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Philip Lantz
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      02-01-2012
Ben Bacarisse wrote:
>
> "BartC" writes:
> > You can evaluate the left and right sides of the assignment in any
> > order, but the assignment itself can only take place after both have
> > been evaluated.

>
> That's not strictly true (take x = y++; for example).


No, it's true there, too--if you recognize that completion of side-
effects are separate from evaluation.

(By the way, I agree with all the rest of your post that I snipped,
Ben.)
 
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BartC
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      02-01-2012


"Keith Thompson" <(E-Mail Removed)> wrote in message
news:(E-Mail Removed)...
> "BartC" <(E-Mail Removed)> writes:
>> "Ben Bacarisse" <(E-Mail Removed)> wrote in message
>> news:0.e5f0e9b80e794db35f9e.20120131135739GMT.87fw (E-Mail Removed)...
>>> "BartC" <(E-Mail Removed)> writes:

>>
>>>> (I would write the formal syntax as just:
>>>>
>>>> expr ? expr : expr

>>
>>> Your example says less. Until you say how you would convey all the
>>> information conveyed by C's grammar, there is no fair comparison.

>>
>> If it had to exactly model the way C does it, that might be true.

>
> And that's exactly what the C standard has to do.
>
>> But I
>> think C has too many restrictions. Also it's not really that readable
>> unless
>> accompanied by explanatory notes. In that case you might as well express
>> it
>> less formally.

>
> Are you talking about C, or about some hypothetical other language with
> a grammar more to your liking? If the former, you're mistaken. If the
> latter, why are you discussing it here?
>
> Can you at least make it clear what you're talking about?


I'm talking about C. But also about the fact that, for a supposedly simple
language, it's grammar is complex (13 or 14 levels to define an expression
for example). And far from making things unambiguous, sometimes has the
opposite effect! (See the posts about ?: followed by an assignment).

To put it another way, if I was writing a C-syntax parser, I wouldn't bother
trying to use the grammar. But I would probably have to spend considerable
time 'hobbling' the syntax if I wanted it to be 100% compatible with
standard C. (Not allowing ?: constructs as lvalues for example.)

BTW any C compilers with extensions, probably cannot use the grammar as
given anyway.

--
Bartc

 
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BartC
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      02-01-2012
"Tim Rentsch" <(E-Mail Removed)> wrote in message
news:(E-Mail Removed)...

> The program fragment (written as an expression statement)
>
> a > b ? a : b = 42;
>
> is a syntax error. It has no valid parse under the standard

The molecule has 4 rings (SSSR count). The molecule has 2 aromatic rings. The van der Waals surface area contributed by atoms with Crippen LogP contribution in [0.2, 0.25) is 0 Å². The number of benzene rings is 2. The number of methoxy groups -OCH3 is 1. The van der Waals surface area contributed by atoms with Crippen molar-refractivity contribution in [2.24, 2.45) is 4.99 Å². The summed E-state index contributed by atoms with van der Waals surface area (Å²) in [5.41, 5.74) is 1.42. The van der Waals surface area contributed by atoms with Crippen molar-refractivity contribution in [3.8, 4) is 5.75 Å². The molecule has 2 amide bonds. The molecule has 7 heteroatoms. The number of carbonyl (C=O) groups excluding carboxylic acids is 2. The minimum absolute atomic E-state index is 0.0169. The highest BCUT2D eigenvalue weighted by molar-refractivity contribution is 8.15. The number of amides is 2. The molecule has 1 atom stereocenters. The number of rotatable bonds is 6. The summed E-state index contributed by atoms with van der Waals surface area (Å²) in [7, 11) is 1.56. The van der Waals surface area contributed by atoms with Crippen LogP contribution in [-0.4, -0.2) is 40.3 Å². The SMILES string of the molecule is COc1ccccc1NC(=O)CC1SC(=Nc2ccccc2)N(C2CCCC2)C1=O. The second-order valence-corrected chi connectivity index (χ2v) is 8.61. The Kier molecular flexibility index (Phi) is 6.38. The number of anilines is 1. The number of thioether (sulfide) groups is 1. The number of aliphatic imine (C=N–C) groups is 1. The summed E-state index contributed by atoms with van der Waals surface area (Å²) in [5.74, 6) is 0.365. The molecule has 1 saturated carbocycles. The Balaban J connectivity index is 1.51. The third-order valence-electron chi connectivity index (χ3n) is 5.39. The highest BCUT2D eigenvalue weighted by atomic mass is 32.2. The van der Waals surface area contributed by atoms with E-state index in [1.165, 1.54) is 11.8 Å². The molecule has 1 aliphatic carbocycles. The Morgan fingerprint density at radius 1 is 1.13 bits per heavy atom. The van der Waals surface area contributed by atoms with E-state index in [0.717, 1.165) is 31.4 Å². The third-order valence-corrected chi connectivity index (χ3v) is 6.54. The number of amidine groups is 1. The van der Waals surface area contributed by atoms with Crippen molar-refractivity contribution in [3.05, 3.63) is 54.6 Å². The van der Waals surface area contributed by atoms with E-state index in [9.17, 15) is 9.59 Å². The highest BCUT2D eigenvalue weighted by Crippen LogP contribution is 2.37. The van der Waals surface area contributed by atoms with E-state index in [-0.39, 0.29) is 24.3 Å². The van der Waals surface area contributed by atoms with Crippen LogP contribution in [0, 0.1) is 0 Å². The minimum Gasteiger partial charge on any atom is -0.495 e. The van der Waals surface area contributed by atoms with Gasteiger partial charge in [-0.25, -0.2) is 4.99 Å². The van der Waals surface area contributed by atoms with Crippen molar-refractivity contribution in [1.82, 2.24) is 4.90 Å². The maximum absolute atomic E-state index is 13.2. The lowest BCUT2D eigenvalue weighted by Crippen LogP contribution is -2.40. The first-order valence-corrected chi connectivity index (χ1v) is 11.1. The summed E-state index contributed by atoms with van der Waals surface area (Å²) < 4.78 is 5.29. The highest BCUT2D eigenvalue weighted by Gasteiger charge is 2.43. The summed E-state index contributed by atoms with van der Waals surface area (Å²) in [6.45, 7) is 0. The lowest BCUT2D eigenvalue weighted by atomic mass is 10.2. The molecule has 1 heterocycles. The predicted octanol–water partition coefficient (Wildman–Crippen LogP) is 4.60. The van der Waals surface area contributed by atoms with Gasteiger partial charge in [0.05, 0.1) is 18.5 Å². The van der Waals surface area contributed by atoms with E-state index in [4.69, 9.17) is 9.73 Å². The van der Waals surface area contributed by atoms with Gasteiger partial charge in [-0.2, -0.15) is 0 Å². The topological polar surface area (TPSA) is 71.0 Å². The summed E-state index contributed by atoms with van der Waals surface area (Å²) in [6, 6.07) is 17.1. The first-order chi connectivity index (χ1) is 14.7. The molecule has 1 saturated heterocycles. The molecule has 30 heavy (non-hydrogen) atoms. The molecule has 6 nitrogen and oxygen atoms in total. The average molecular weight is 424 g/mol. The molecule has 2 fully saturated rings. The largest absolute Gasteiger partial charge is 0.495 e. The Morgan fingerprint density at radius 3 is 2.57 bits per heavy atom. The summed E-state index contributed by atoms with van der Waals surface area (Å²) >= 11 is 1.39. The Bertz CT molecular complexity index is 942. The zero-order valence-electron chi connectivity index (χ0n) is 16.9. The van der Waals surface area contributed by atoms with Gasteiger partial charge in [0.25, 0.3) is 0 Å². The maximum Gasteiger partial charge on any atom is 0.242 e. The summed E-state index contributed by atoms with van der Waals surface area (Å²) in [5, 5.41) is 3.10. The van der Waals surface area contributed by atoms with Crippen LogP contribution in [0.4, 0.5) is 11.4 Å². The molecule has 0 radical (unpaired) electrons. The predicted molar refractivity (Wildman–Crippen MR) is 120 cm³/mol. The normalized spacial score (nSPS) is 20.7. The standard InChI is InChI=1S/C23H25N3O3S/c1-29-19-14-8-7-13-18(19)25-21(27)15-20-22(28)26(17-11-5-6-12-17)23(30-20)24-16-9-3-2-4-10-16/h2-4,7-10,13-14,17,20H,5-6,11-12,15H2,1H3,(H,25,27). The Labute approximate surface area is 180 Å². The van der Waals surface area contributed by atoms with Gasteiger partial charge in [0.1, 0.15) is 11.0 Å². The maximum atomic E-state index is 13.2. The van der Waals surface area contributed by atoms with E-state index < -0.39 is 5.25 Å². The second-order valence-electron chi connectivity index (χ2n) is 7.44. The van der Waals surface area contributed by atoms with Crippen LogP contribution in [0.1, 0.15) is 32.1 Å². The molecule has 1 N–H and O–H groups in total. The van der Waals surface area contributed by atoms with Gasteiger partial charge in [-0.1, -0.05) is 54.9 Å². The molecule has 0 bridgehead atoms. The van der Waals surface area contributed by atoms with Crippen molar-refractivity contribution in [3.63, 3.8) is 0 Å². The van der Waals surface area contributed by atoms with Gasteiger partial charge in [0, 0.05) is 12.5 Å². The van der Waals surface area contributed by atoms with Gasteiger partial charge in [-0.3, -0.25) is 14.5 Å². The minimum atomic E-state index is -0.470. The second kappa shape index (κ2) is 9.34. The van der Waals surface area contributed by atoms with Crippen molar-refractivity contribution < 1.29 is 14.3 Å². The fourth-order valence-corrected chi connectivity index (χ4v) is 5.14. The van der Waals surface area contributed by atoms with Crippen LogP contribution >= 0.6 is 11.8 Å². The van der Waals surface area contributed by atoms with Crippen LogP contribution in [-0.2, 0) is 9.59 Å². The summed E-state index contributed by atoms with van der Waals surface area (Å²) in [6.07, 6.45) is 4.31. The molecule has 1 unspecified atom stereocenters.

> C grammar, any more than
>
> a + b = c;


But is it actually reported as a syntax error?

I would suggest this would be a type error rather than syntax (for example
you can't apply address-of & to the result of a+b).

--
Bartc

 
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Ben Bacarisse
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      02-01-2012
Tim Rentsch <(E-Mail Removed)> writes:

> Ben Bacarisse <(E-Mail Removed)> writes:
>
>> gwowen <(E-Mail Removed)> writes:
>>
>>> On Jan 30, 3:32 pm, Anders Wegge Keller <(E-Mail Removed)> wrote:
>>>
>>>> According to him, he have found three different compilers with three
>>>> different ways of handling this. One did nothing, one always assigned
>>>> to b, and the last one did what one should expect, were it legal.

>>
>> <talking about:>
>>
>> a > b ? a : b = 42;
>>
>>> What should one expect?
>>>
>>> (a>b) ? a : (b=42);
>>>
>>> In C (given that [foo() ? a : b] isn't an lvalue), that seems a
>>> perfectly sensible parse to me.

>>
>> It might be sensible, but it's no what C's syntax mandates. A
>> conforming compiler must parse it as
>>
>> ((a > b) ? a : b) = 42;

>
> I've seen this assertion (or a similar one) made in several
> posts in this thread. I will make a different assertion.
> The program fragment (written as an expression statement)
>
> a > b ? a : b = 42;
>
> is a syntax error.


And you would be right to make that assertion! The grammar is indeed
different between C and C++ but in C there is no valid parse for the
above.

--
Ben.
 
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James Kuyper
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      02-01-2012
On 02/01/2012 07:14 AM, BartC wrote:
> "Tim Rentsch" <(E-Mail Removed)> wrote in message
> news:(E-Mail Removed)...
>
>> The program fragment (written as an expression statement)
>>
>> a > b ? a : b = 42;
>>
>> is a syntax error. It has no valid parse under the standard
>> C grammar, any more than
>>
>> a + b = c;

>
> But is it actually reported as a syntax error?
>
> I would suggest this would be a type error rather than syntax (for example
> you can't apply address-of & to the result of a+b).


As the C standard is currently written, both of these are constraint
violations, but the relevant constraint is not type-based. "An
assignment operator shall have a modifiable lvalue as its left operand."
(6.5.16p1). A modifiable lvalue which had exactly the same type as a+b
would be perfectly acceptable for the left operand.
--
James Kuyper
 
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James Kuyper
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      02-01-2012
On 02/01/2012 06:57 AM, BartC wrote:
....
> I'm talking about C. But also about the fact that, for a supposedly simple
> language, it's grammar is complex (13 or 14 levels to define an expression
> for example). And far from making things unambiguous, sometimes has the
> opposite effect! (See the posts about ?: followed by an assignment).


There is no ambiguity in the C standard about how "a ? b : c = d" should
be parseed. There was some confusion about what the standard actually
says about this, (confusion to which I initially contributed), but no
one has suggested that there's two or more different ways to interpret
what it does say.

> To put it another way, if I was writing a C-syntax parser, I wouldn't bother
> trying to use the grammar.


One of the strengths of C, IMO, is that there's a great many ways in
which things you really shouldn't be doing are detected as such because
they are syntax errors. There's plenty of room for improvement in that
area, but your approach would be a move in the wrong direction.

....
> BTW any C compilers with extensions, probably cannot use the grammar as
> given anyway.


Most certainly do, as a starting point and foundation upon which the
extensions are built.
--
James Kuyper